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Deck Tech: Psychatog



I recall several years ago, when a close friend had brought my eye to Pauper EDH, the spark of imagination that came to my mind. This new wave, this new way to tackle the game with new generals, it felt like a high that I hadn't had in quite some time. At first, I figured that there would be a ceiling on what I could do, and how I could compete against other standard EDH decks. It didn't take long until I came across the more competitive side of the format.

I've waited a long time to talk about this; My pride and joy, my weapon, and my PDH baby. It's finally time to chat about the behemoth that is Psychatog. In this article, I am going to break down how I play The Tog, as well as make key notes to mechanics around the deck that make this weapon ever so dangerous.


Be ready to have a lot of fun with this guy. A deck like this is very much intended to utilize the commander to cause damage, but not in the usual "Voltron" way of doing things. The main point is to discard, or exile from your graveyard, then deal lethal damage when the time is right. With a deck like this, you're best off forgetting about politics.

The majority of the spells in this deck are dedicated to three tasks.

1) Filling the Graveyard.

2) Card Draw.

3) Making Psychatog more dangerous, by making it stronger,

and making it unblockable.

Since the deck is dedicated to filling the graveyard, graveyard utilizing, and card draw, the deck tends to move very quick. Getting the strategy ready as soon as possible is fantastic, but with a strategy this precise, there are weaknesses to be addressed.

As we have talked about in previous articles, flying is quite prominent in this format. This is a deck that is focused primarily on getting its own strategy ready, so it's quite limited on removal of such things. The main way this deck addresses that is by fighting fire with fire. This deck will either work to give Psychatog flying, or bring out fliers to chump with while we buy ourselves more time. The below cards are in the deck solely for protecting ourselves from fliers.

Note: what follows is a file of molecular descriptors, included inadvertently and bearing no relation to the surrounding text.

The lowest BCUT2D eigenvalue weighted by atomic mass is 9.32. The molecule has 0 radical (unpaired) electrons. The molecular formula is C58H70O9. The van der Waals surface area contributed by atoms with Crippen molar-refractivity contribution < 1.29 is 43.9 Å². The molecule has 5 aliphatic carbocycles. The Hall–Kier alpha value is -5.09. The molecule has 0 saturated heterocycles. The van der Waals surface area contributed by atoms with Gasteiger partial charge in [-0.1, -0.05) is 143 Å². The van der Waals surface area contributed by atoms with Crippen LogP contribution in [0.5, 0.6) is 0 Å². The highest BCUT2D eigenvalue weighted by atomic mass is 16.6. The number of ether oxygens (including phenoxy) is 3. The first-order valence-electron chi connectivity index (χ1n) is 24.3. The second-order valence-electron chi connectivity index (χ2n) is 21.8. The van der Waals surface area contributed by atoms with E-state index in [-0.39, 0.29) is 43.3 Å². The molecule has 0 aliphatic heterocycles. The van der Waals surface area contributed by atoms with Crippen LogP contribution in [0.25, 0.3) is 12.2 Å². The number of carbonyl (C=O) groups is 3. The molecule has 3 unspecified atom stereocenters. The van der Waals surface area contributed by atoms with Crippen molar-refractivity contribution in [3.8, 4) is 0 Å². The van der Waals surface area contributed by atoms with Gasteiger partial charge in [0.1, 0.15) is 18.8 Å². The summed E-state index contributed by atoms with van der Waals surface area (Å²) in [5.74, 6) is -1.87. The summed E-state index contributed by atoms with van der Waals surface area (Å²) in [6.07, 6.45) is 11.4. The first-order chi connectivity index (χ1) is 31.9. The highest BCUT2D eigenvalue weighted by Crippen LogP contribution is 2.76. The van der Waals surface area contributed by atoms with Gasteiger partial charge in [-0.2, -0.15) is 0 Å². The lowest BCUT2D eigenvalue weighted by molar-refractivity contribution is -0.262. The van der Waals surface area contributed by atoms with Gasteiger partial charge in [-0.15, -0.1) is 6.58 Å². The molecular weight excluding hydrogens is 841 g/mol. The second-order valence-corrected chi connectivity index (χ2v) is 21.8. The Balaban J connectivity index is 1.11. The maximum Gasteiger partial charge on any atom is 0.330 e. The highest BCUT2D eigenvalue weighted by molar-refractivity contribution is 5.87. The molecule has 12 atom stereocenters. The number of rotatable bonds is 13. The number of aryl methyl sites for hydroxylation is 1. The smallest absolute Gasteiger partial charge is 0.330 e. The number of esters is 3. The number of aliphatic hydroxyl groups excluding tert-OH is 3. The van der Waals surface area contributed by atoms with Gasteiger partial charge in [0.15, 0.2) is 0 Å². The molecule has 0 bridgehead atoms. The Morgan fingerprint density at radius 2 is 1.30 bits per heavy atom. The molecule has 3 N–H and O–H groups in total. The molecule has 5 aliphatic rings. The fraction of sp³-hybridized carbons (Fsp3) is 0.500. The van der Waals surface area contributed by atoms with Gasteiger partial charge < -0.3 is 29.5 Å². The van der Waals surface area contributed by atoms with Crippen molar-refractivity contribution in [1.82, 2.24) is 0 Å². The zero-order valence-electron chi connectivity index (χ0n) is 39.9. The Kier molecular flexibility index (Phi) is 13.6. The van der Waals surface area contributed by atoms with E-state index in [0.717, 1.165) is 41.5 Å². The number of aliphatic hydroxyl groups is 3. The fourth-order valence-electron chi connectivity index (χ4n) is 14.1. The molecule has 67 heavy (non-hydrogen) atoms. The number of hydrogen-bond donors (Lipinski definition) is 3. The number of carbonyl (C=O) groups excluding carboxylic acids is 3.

The other weakness of the deck is a fair deal more complicated to handle. Graveyard hate is always important to remember, just in case. Well, this deck is the "just in case" people will expect. You can't prevent a Bojuka Bog from being played, and it will be quite difficult to stop a Nihil Spellbomb or a Tormod's Crypt. So it's important to keep that in mind. Don't plan to build a "Super Attack" with a massive graveyard. You can't predict when this will happen, so don't rely entirely on your graveyard for one massive hit.

Talking about "Transmute"


Several problems will arise, and several solutions are in your deck and ready. Let's discuss grabbing them sooner. This deck is prepared with cards with Transmute. Transmute is an ability that essentially turns the card in your hand into a tutor. For example, Dimir Infiltrator has a CMC of 2. If you Transmute it from your hand, you can tutor for a 2-drop.

The deck is geared up with seven cards with Transmute, that can serve as their own individual card. The trick is to know what to grab at the right time. That's going to depend on the state of the game. It's important to assess if you are more in need of card draw, or a flying deterrent. In some cases, you can also tutor for a means of making Psychatog unblockable.

In special cases, several other potential grabs may be your best shot. It's quite important to assess these special cases.

Many times, a creature that would have been really great (such as Ulamog's Crusher), will end up in the graveyard, by design of this deck. Exhume is a great way to bring out a dangerous threat incredibly early. Ghostly Flicker will be one of those cards that will be mentioned several times on this site, due to it's addition in several combos. In our case, it will pair with the expected Archaeomancer (naturally), and Peregrine Drake, for an infinite mana combo. If your hand seems empty, grab a Rhystic Study. The last is a personal favorite of mine. This is a deck that can really maximize the impact of a weapon like Essence Harvest. Losing life will be inevitable with a deck like this, especially if your opponents know what is coming.

The Land Base


The choice of spells, and the lands we picked were no accident. In fact, we have little intention of actually keeping a lot of the lands we draw. The average CMC of this deck being so low allows us to either discard, or cycle many of the lands that come to our hand.

Although we are fine with tossing lands from our hands, the added fetch lands will be of more value if used as intended. An extra chance to thin out the deck is always important, since we also can fill the graveyard with a card we don't mind exiling.

That will sum up the overall lowdown of playing Psychatog, and key concepts to consider when building around it. Below is the full deck tech, via TappedOut. Here, you will find great card choices for you to add to your Tog build.

Do you agree with the full tech? Do you have any things that you would change? Try your deck and let us know how it goes. This is simply one way to play the deck, and I encourage you to try anything out. Fun comes from expression, so feel free to try out your own ideas.

Click here to see the full tech.

-Kyle

@PDH_Homebase

#Blue #Black #Competitive

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